By HPR Staff
Our opinion: How can it be 17 years?
It’s hard to believe that Ralph’s has been gone for 17 years. I was lucky enough to experience the tail end of its legacy, though technically I wasn’t old enough to be there (legally). If memory serves me right it was the first bar I got kicked out of. Neil Hamburger was playing that night.
To provide a bit of context I haven’t been kicked out of a bar since I was 20, if that says anything, but here’s my PSA:
1. Don’t drink underage
2. If you do drink under age, don’t risk some poor bartender’s job
3. Don’t get any ideas here…
There was a certain magic to the place. It was gritty, it was DIY and it was a hotbed of creativity. I remember every electrical pole near MSUM was plastered with posters for past and upcoming shows. These posters were individual works of art, we’re talking multi-colored hand-pulled, numbered and signed screen prints. I used to have a handful of them. In fact, I traded a friend a Dead Moon print I pulled off one of the bulletin boards at the Art Department (after a show, of course) for an Amelie poster.
The first time I went to Ralph’s, My pal Alex and I were the kittens within our group of friends, we’d refer to a few of them as the “old punks” when in reality they were probably my age now... It’s weird to think that one minute you’re the jerk getting kicked out of the bar for being too young then the next you’re the “old punk.”
We’d often hang out by the back door and wait for one of our other friends to let us into Ralph’s, we’d often muse that we knew half the bar and we weren’t even old enough to be there. If we couldn’t get in we’d meet up with our friends on the sidewalk outside and find out where the afterparty was, if there was a party, we were generally pretty good at sniffing it out. If we didn’t do that, we’d hang out at the Wellington, an apartment behind Mexican Village that he shared with our friends Dan and Ben, for a flood of people to stampede through the door; on those nights, the afterparty found us.
Ralph’s is where I saw my first punk show (The Soviettes), the first place I ever planned an event (a bonkers HPR fashion show), and the first bar I ever snuck into while I was underage. I didn’t even drink back then. I just wanted to talk to people who were trying to build a creative or unusual life, instead of just working to live. (Although most of us were doing that too.) And when I finally turned 21, those conversations about art and music and books drew me back. You could walk into Ralph’s and stretch a few dollars into a couple of beers and a feeling that you made sense somewhere.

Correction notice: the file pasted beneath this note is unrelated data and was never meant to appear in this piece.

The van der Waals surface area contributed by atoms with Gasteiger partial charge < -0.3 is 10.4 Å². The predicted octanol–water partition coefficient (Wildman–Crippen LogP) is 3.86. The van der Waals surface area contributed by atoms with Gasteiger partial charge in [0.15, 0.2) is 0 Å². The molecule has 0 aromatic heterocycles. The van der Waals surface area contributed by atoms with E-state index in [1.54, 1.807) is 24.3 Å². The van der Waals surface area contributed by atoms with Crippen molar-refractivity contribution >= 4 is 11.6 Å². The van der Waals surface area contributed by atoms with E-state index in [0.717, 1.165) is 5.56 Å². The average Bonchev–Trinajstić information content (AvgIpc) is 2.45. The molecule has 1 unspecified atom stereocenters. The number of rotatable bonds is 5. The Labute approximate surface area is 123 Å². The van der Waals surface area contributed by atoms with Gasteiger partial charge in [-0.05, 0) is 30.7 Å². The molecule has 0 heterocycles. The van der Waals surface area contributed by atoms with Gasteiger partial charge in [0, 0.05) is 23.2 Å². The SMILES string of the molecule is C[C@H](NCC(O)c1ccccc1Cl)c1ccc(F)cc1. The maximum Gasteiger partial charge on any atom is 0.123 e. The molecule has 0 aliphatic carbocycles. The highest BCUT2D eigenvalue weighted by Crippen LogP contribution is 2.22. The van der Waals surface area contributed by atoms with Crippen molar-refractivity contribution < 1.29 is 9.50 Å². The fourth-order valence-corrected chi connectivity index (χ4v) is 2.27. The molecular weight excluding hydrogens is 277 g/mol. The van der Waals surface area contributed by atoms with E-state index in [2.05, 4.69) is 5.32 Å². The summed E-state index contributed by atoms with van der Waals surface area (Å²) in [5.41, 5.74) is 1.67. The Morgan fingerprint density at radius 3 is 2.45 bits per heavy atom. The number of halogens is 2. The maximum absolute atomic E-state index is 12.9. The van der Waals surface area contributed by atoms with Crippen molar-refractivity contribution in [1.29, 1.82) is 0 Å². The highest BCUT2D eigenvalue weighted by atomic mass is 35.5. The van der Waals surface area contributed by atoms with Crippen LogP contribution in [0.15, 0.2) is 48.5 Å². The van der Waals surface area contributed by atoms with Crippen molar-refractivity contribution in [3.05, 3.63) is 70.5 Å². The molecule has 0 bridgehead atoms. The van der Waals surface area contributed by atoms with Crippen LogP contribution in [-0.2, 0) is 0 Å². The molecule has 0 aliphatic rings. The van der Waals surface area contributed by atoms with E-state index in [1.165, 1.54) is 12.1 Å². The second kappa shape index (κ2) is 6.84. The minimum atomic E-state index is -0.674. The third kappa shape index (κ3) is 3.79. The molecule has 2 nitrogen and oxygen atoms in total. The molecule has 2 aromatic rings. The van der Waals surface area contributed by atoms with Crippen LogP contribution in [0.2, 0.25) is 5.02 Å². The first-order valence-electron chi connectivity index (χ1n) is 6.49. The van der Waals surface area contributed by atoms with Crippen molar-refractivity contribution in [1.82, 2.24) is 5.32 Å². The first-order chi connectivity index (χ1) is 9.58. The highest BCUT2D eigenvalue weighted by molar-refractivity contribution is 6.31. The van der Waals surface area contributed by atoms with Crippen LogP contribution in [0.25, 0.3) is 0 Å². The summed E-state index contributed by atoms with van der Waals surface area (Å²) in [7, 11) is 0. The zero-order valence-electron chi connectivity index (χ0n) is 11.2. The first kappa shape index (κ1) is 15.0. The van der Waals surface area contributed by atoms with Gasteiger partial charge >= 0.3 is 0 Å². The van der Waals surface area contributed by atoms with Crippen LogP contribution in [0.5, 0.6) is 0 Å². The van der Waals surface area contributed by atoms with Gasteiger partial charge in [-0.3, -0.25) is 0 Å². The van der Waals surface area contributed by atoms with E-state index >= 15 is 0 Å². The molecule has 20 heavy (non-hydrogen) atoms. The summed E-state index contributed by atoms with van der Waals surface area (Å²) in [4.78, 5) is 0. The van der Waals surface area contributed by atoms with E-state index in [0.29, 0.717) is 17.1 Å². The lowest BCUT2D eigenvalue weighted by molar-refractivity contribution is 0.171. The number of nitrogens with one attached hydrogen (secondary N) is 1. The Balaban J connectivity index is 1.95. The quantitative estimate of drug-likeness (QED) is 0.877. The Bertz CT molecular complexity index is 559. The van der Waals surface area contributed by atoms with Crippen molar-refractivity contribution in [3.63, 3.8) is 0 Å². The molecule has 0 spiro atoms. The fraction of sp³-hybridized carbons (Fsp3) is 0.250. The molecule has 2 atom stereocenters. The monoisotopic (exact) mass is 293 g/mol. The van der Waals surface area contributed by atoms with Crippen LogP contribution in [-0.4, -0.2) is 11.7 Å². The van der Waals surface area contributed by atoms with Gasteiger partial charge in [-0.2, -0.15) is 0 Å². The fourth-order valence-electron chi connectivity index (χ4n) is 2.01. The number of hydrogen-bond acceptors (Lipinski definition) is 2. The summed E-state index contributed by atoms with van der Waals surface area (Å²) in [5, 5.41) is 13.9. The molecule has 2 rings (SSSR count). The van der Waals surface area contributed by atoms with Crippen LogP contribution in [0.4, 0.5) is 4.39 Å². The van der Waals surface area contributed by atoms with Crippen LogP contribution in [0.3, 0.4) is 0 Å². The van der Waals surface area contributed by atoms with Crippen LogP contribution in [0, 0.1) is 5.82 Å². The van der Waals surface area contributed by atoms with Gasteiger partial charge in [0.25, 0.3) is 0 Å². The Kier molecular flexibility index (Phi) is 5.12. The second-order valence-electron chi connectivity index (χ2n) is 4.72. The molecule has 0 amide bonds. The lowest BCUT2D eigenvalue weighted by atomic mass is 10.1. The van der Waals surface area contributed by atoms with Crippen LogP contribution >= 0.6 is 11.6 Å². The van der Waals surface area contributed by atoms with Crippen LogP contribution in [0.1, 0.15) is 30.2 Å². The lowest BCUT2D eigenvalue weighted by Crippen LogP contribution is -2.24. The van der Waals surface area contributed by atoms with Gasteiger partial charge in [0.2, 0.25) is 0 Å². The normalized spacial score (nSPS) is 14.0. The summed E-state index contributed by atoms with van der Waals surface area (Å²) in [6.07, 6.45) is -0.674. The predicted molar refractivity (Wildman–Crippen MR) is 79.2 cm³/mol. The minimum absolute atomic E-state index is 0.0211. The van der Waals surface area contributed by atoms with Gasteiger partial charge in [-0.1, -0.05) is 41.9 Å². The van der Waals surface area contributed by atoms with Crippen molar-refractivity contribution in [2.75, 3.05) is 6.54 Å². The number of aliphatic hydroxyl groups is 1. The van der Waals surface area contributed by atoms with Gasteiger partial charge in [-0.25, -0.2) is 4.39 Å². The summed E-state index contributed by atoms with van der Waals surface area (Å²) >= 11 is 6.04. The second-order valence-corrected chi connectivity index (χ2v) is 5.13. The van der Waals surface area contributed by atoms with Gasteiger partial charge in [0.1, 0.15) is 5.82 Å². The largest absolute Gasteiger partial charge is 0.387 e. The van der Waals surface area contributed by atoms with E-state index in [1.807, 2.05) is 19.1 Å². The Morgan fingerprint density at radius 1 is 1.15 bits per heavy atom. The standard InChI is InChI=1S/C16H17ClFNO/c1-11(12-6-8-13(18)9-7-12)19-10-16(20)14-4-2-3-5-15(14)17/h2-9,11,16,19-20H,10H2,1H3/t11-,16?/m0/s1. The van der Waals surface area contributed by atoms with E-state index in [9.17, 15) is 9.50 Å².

– Alicia Underlee Nelson
From hipsters and scenesters to many local media types, Ralph's was the place to be on a Friday night. Many friends of mine played in the local noise-rock bands that performed there. I'll never forget the nights hanging out by the soundboard or jukebox. My ears won't either!
– Rick Gion
I got to see several epic shows in the back room, which was such an incredibly intimate space you could count on ringing ears. One of the best was Jon Spencer Blues Explosion – I think it was 1994. There was just no separation between spectator and artist like you find at places with taller stages. Following the set, the band might just melt into the audience. After the Blues Explosion show, I chatted with a sweaty and exhausted Russell Simins.
I loved seeing Neil Hamburger absolutely kill at Ralph’s, drinks spilling everywhere. I stood near Casey Borchert, Alyssa Notermann and Adam Hagen. Brandon Opdahl was there, too. We just howled, tears streaming down our faces. I’ll never look at a bucket of Kentucky Fried Chicken the same way again.
A lot of people talk about interacting with members of Green Day at Ralph’s, but for me, the one that got away was the June 13, 2000 White Stripes show that was thankfully recorded and later released as “Under Moorhead Lights All Fargo Night.” John Lamb once tried to identify who actually attended that one. Standard opened and Amy Jo’s minimalist, Mondrian-inspired poster remains one of the most beautiful ever designed for a Ralph’s Corner gig.
I met Katie Smith across the river at Duffy’s on a freezing cold December evening in 2000. It was love at first sight for me, but she wasn’t so sure. She must have liked me well enough to tell me she was going to be at Ralph’s the next night, so I located some courage, showed up, and found her at the bar. The rest is history.
– Greg Carlson
When I think of Ralph's Corner so many things come to mind. Back then our deadline for HPR was on Wednesdays and we would work our asses off so we could get done by Midnight and get to Ralph's before it closed. So many of my friends I made there, So many amazing memories. When I would talk about it, I realized after a while, I was the old man... telling old stories. Does anyone care, should they? Thank you to everyone who helps keep these memories alive, us oldtimers owe you one.
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